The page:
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Part II: The Explanations of Innocent Smith Gilbert K. Chesterton

Chapter III. The Round Road; or, the Desertion Charge

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Table Of Contents: Manalive

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"Yet when he reached me, after so abrupt an assertion of his aim, he could only say rather dubiously in French that he wanted a house.

"`There are not many houses to be had round here,' I answered in the same language, `the district has been very disturbed. A revolution, as you know, has recently been suppressed. Any further building--'

"`Oh! I don't mean that,' he cried; `I mean a real house--a live house. It really is a live house, for it runs away from me.'

"`I am ashamed to say that something in his phrase or gesture moved me profoundly. We Russians are brought up in an atmosphere of folk-lore, and its unfortunate effects can still be seen in the bright colours of the children's dolls and of the ikons. For an instant the idea of a house running away from a man gave me pleasure, for the enlightenment of man moves slowly.

"`Have you no other house of your own?' I asked.

"`I have left it,' he said very sadly. `It was not the house that grew dull, but I that grew dull in it. My wife was better than all women, and yet I could not feel it.'

"`And so,' I said with sympathy, `you walked straight out of the front door, like a masculine Nora.'

"`Nora?' he inquired politely, apparently supposing it to be a Russian word.

"`I mean Nora in "The Doll's House,"' I replied.

"At this he looked very much astonished, and I knew he was an Englishman; for Englishmen always think that Russians study nothing but `ukases.'

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"`"The Doll's House"?' he cried vehemently; `why, that is just where Ibsen was so wrong! Why, the whole aim of a house is to be a doll's house. Don't you remember, when you were a child, how those little windows WERE windows, while the big windows weren't. A child has a doll's house, and shrieks when a front door opens inwards. A banker has a real house, yet how numerous are the bankers who fail to emit the faintest shriek when their real front doors open inwards.'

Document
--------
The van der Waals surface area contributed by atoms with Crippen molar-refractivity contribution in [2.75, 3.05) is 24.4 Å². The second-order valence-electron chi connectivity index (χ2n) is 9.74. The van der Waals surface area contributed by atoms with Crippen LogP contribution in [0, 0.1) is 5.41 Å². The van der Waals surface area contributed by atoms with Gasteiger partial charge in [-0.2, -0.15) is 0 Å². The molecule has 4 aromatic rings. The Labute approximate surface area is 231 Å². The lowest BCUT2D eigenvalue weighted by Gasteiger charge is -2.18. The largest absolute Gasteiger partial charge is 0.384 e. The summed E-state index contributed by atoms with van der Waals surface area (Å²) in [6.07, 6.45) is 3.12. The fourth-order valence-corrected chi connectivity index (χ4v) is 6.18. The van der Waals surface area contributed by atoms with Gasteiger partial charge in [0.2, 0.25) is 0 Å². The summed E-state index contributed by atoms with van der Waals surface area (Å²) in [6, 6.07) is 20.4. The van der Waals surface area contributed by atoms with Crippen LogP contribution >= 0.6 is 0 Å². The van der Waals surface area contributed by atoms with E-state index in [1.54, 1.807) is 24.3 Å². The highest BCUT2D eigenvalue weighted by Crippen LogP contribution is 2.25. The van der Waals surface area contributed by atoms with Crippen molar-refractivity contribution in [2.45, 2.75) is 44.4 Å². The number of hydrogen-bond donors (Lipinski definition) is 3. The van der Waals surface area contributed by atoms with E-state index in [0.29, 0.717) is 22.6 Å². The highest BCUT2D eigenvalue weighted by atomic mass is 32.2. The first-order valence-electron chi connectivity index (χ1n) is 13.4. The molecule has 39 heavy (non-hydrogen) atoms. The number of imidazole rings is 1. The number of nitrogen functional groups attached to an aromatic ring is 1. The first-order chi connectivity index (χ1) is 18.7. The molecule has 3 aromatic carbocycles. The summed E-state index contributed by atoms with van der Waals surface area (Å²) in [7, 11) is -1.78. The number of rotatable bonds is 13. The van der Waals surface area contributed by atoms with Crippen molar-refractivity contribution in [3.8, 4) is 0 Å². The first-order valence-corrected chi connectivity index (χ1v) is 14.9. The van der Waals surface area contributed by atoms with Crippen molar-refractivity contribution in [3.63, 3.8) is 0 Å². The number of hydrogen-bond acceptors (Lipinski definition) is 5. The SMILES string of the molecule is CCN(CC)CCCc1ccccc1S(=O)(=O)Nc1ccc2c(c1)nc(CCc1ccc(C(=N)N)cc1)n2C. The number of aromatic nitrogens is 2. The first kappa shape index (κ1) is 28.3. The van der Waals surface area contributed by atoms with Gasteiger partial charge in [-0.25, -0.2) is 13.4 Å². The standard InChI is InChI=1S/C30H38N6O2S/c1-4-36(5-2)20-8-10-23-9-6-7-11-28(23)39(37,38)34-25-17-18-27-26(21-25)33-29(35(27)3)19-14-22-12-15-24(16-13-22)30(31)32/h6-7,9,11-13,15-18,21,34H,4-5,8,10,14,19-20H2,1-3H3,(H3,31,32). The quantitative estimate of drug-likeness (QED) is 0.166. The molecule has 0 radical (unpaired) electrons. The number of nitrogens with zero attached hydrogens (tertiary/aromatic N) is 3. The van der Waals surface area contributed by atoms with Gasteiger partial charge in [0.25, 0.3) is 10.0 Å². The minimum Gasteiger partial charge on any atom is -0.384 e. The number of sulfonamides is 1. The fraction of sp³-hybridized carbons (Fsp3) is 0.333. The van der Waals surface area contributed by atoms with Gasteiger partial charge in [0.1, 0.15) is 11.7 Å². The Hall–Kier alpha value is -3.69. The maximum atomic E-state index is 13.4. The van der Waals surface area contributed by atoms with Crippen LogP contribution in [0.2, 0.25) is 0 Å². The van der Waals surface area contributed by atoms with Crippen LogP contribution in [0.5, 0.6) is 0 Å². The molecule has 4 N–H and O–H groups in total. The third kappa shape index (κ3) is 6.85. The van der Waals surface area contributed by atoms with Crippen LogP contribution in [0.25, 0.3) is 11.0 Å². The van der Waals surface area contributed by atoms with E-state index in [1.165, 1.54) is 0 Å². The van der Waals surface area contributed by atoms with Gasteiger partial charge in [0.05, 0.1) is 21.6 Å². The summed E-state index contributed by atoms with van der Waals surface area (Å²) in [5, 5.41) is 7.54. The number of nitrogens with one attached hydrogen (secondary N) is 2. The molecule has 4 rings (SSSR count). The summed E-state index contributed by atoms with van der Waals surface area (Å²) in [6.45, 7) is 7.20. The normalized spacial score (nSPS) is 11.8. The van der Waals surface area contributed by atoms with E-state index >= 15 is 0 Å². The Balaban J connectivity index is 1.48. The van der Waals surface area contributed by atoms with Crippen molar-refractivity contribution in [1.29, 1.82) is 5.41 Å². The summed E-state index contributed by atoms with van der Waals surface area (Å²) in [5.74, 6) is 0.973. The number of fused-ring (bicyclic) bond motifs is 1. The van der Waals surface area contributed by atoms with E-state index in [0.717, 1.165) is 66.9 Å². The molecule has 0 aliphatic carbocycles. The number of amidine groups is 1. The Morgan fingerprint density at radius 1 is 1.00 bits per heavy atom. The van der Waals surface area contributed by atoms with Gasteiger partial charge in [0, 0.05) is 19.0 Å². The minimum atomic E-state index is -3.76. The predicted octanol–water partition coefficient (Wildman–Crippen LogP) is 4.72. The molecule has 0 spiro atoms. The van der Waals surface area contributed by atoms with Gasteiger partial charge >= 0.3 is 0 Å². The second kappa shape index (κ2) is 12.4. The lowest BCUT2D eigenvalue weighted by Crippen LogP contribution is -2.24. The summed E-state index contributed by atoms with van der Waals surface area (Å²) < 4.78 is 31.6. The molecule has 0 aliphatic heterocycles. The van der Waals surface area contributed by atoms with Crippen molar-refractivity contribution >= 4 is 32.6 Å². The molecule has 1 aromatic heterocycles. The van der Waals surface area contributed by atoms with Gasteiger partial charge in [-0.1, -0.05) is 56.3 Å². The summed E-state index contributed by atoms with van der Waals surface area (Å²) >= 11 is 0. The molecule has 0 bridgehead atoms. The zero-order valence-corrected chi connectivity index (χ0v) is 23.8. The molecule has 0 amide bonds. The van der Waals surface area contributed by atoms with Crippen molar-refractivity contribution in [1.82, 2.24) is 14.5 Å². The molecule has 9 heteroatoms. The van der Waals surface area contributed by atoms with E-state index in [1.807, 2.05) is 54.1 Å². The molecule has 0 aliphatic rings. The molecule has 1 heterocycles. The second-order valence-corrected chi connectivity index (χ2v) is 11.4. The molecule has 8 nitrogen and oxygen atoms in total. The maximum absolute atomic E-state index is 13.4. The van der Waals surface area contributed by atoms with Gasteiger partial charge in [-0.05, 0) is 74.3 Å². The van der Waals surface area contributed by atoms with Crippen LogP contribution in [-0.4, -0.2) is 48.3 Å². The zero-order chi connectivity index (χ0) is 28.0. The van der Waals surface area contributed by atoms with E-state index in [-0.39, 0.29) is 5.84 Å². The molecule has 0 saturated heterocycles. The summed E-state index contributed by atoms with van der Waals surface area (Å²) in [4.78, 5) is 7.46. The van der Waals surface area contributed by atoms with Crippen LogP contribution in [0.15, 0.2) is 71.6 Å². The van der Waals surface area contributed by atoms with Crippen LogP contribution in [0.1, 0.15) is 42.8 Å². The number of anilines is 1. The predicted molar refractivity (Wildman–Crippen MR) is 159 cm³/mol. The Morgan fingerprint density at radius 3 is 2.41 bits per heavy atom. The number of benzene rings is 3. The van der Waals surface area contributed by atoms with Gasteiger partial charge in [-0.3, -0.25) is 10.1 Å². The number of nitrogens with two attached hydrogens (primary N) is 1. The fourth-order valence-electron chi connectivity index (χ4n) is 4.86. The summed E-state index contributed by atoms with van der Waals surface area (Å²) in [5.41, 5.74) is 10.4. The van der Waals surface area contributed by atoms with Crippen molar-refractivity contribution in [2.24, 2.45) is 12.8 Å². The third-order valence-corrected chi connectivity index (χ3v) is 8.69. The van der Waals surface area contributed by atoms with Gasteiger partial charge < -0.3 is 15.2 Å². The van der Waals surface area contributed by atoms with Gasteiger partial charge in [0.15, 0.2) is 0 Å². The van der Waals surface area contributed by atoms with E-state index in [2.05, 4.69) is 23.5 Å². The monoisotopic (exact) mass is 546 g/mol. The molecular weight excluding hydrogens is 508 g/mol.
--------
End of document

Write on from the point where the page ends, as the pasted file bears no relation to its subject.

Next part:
"Something from the folk-lore of my infancy still kept me foolishly silent; and before I could speak, the Englishman had leaned over and was saying in a sort of loud whisper, `I have found out how to make a big thing small. I have found out how to turn a house into a doll's house. Get a long way off it: God lets us turn all things into toys by his great gift of distance. Once let me see my old brick house standing up quite little against the horizon, and I shall want to go back to it again. I shall see the funny little toy lamp-post painted green against the gate, and all the dear little people like dolls looking out of the window. For the windows really open in my doll's house.'

"`But why?' I asked, `should you wish to return to that particular doll's house? Having taken, like Nora, the bold step against convention, having made yourself in the conventional sense disreputable, having dared to be free, why should you not take advantage of your freedom? As the greatest modern writers have pointed out, what you called your marriage was only your mood. You have a right to leave it all behind, like the clippings of your hair or the parings of your nails. Having once escaped, you have the world before you. Though the words may seem strange to you, you are free in Russia.'

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Gilbert K. Chesterton

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